Category: Legislation + Regulation

DOE Issues a Notice of Proposed Rulemaking and Request for Comment Pertaining to General Service Lamps 

The U.S. Department of Energy (DOE) has issued a pre-publication Federal Register notice proposing to codify in the Code of Federal Regulations the 45 lumens per watt backstop requirement for general service lamps that Congress prescribed in the Energy Policy and Conservation Act, as amended.

The U.S. Department of Energy (DOE) has issued a pre-publication Federal Register notice proposing to codify in the Code of Federal Regulations the 45 lumens per watt backstop requirement for general service lamps that Congress prescribed in the Energy Policy and Conservation Act, as amended.

DOE proposes this backstop requirement applies because DOE failed to complete a rulemaking regarding general service lamps in accordance with certain statutory criteria.

Find product information for General Service Lamps including current standards and test procedures, statutory authority, waivers, exceptions and contact information.

DOE will accept comments, data, and information regarding this notice until 45 days after date of publication in the Federal Register. DOE will send a follow-up e-mail once the notice publishes to announce the closing date of the comment period. Interested persons may submit comments identified by docket number EERE–2021–BT–STD-0005, by email (GSL2021STD0005@ee.doe.gov), Federal eRulemaking portal.

As the backstop has the potential to virtually eliminate the majority of remaining incandescent general lamps–notably halogen A-lamps–it’s a very significant ruling.

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GLA Publishes Regulatory Guidelines to Aid Transition to Energy-Efficient Lighting in Emerging Economies

The Global Lighting Association (GLA) has published a document containing a recommended set of regulatory guidelines for general service and linear LED lamps. Based on international standards, they are intended for use by regulatory authorities in developing and emerging economies considering national legislation and associated regulations to accelerate the transition to energy efficient lighting.

The Global Lighting Association (GLA) has published a document containing a recommended set of regulatory guidelines for general service and linear LED lamps. Based on international standards, they are intended for use by regulatory authorities in developing and emerging economies considering national legislation and associated regulations to accelerate the transition to energy efficient lighting.

The Global Lighting Association’s Regulatory Guidelines are designed to not only drive energy savings, but also enable affordable and effective market enforcement, thereby protecting consumers and encouraging fair competition.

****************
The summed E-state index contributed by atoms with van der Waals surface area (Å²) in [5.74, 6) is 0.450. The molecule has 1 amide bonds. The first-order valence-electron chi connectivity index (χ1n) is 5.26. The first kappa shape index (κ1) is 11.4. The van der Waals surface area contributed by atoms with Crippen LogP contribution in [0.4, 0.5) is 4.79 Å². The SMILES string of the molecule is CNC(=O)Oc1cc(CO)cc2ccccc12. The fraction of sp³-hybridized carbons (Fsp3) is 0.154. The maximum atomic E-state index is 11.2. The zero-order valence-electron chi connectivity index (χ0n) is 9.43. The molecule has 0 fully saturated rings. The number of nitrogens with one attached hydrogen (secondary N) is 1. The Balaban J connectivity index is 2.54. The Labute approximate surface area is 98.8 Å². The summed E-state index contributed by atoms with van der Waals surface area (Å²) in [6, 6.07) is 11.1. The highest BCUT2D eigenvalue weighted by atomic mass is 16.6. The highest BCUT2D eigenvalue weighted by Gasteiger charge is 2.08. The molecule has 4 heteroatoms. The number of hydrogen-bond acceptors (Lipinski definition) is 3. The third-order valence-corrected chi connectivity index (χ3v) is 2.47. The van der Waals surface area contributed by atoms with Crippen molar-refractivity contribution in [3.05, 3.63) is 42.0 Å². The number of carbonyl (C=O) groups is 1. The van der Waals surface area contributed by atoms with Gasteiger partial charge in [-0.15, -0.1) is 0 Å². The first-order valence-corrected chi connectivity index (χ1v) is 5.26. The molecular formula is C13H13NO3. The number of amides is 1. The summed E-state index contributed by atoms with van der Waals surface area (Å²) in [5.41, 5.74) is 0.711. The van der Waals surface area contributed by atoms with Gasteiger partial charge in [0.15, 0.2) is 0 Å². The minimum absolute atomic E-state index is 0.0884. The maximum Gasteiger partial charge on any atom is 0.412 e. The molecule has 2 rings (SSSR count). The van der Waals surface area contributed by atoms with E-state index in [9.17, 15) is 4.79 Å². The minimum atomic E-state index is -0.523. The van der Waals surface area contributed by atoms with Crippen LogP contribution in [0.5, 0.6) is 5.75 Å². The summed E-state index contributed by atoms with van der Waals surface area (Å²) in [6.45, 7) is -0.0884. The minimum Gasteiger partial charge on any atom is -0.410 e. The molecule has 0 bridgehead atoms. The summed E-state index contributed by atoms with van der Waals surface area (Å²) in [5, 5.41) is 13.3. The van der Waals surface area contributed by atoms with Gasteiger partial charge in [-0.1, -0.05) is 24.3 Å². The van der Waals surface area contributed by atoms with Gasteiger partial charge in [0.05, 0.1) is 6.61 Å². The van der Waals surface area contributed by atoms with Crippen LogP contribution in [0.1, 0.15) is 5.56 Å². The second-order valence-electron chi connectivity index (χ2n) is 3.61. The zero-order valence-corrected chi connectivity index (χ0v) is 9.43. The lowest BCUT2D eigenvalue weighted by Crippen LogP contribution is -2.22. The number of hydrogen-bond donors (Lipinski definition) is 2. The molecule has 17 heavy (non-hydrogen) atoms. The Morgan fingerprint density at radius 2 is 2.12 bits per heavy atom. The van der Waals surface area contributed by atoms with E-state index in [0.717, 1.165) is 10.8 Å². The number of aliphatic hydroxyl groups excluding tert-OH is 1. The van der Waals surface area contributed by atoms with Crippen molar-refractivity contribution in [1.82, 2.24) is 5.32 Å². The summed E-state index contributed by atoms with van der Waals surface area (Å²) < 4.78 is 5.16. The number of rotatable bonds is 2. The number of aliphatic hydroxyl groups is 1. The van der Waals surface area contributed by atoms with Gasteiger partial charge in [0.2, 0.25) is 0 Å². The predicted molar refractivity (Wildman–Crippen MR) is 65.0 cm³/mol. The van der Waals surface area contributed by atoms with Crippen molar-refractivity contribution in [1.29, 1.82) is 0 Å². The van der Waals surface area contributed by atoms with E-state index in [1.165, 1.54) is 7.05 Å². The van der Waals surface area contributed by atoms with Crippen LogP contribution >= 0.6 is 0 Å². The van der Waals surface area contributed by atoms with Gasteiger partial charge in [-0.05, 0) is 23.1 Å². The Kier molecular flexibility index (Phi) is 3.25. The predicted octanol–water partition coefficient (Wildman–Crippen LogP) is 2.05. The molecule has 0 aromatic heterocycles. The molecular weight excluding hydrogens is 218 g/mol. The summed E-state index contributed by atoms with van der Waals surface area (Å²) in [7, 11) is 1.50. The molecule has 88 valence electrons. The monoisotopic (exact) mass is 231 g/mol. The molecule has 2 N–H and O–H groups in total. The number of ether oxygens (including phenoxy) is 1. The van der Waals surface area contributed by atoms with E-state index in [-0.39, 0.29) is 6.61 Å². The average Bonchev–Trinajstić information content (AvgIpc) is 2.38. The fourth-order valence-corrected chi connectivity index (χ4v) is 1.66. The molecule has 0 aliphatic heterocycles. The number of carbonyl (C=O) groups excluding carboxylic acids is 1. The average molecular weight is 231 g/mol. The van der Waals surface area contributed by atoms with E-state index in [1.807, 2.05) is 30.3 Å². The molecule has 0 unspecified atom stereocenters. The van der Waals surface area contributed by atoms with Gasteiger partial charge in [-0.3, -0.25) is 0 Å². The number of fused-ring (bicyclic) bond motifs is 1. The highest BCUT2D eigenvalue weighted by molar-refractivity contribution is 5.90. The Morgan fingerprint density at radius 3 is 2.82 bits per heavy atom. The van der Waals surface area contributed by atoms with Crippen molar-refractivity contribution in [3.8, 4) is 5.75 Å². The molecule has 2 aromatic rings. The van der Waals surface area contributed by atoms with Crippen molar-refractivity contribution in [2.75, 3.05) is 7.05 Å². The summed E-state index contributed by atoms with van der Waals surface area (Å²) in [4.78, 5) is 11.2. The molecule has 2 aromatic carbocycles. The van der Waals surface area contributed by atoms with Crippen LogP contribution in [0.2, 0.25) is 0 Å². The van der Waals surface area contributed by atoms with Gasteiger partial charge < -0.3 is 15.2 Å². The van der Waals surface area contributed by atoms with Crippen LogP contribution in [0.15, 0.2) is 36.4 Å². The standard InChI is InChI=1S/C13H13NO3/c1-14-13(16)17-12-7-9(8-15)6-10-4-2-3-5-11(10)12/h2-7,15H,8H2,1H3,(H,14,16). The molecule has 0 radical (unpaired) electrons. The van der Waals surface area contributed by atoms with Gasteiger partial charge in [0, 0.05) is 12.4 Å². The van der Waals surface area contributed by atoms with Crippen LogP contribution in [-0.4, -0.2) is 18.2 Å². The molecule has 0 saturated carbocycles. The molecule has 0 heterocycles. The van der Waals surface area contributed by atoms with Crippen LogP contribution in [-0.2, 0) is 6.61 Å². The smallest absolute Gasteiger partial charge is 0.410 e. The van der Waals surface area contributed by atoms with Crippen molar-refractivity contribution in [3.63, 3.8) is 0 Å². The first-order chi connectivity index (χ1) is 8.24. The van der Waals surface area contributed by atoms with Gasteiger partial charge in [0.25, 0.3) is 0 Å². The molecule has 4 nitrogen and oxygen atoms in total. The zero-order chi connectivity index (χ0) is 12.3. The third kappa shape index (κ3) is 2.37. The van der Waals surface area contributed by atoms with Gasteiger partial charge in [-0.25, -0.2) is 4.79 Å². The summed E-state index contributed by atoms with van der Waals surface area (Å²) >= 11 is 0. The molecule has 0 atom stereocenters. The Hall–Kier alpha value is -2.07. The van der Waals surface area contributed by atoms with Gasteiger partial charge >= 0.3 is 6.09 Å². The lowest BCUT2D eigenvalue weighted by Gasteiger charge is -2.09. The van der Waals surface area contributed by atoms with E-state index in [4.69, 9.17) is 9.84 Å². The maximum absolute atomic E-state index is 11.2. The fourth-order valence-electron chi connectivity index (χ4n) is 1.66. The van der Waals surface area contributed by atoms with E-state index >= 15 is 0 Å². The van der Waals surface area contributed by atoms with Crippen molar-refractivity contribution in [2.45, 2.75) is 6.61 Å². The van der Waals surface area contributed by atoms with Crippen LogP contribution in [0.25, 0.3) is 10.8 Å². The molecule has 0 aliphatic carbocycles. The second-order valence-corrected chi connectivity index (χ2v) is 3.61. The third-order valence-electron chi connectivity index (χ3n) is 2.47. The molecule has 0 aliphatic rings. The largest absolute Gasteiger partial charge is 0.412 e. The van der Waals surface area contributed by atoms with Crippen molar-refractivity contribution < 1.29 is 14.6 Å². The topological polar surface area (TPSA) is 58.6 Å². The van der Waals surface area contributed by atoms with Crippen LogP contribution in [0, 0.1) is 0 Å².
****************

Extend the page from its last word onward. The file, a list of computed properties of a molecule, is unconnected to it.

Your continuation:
Click here to check it out.

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DOE Passes on New Energy Standards for Metal Halide Luminaires

The U.S. Department of Energy (DOE) has issued a pre-publication Federal Register notice of a final determination pertaining to energy conservation standards for metal halide luminaires, determining that existing energy conservation standards do not need to be amended.

The U.S. Department of Energy (DOE) has issued a pre-publication Federal Register notice of a final determination pertaining to energy conservation standards for metal halide lamp fixtures (MHLFs).

The Energy Policy and Conservation Act (EPCA) prescribes standards for various consumer products and certain commercial and industrial equipment, including MHLFs. EPCA also requires DOE to periodically determine whether more-stringent, standards would be technologically feasible and economically justified, and would result in significant energy savings.

In this final determination, DOE has determined that the energy conservation standards for MHLFs do not need to be amended because they are not economically justified.

The effective date of this rule is 30 days after the notice has published in the Federal Register.

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Senate Bill Recognizes Buildings as Infrastructure

The bipartisan infrastructure deal that passed the Senate on August 10 includes several key provisions that will help modernize the built environment.

The bipartisan infrastructure deal that passed the Senate on August 10 includes several key provisions that will help modernize the built environment. The Senate is expected to advance a second infrastructure bill through the Budget Reconciliation process this fall.

Key provisions that would improve the built environment, include:

  • Providing $3.5 billion in funding for the Department of Energy’s (DOE) Weatherization Assistance Program, which increases energy efficiency and reduces costs for low-income households.
  • Authorizing $500 million in competitive grants to support energy-efficiency and renewable energy in schools.
  • Allocating $1 billion for the Federal Emergency Management Agency’s (FEMA) Building Resilient Infrastructure and Communities (BRIC) program.
  • Allocating $500 million for grants established from the Safeguarding Tomorrow through Ongoing Risk Mitigation Act (STORM Act), which mitigates hazards to reduce risks from disasters.
  • Providing $250 million in funding to establish the Energy Efficiency Revolving Loan Fund Capitalization Grant Program, which states could use to improve the energy efficiency of residential and commercial buildings.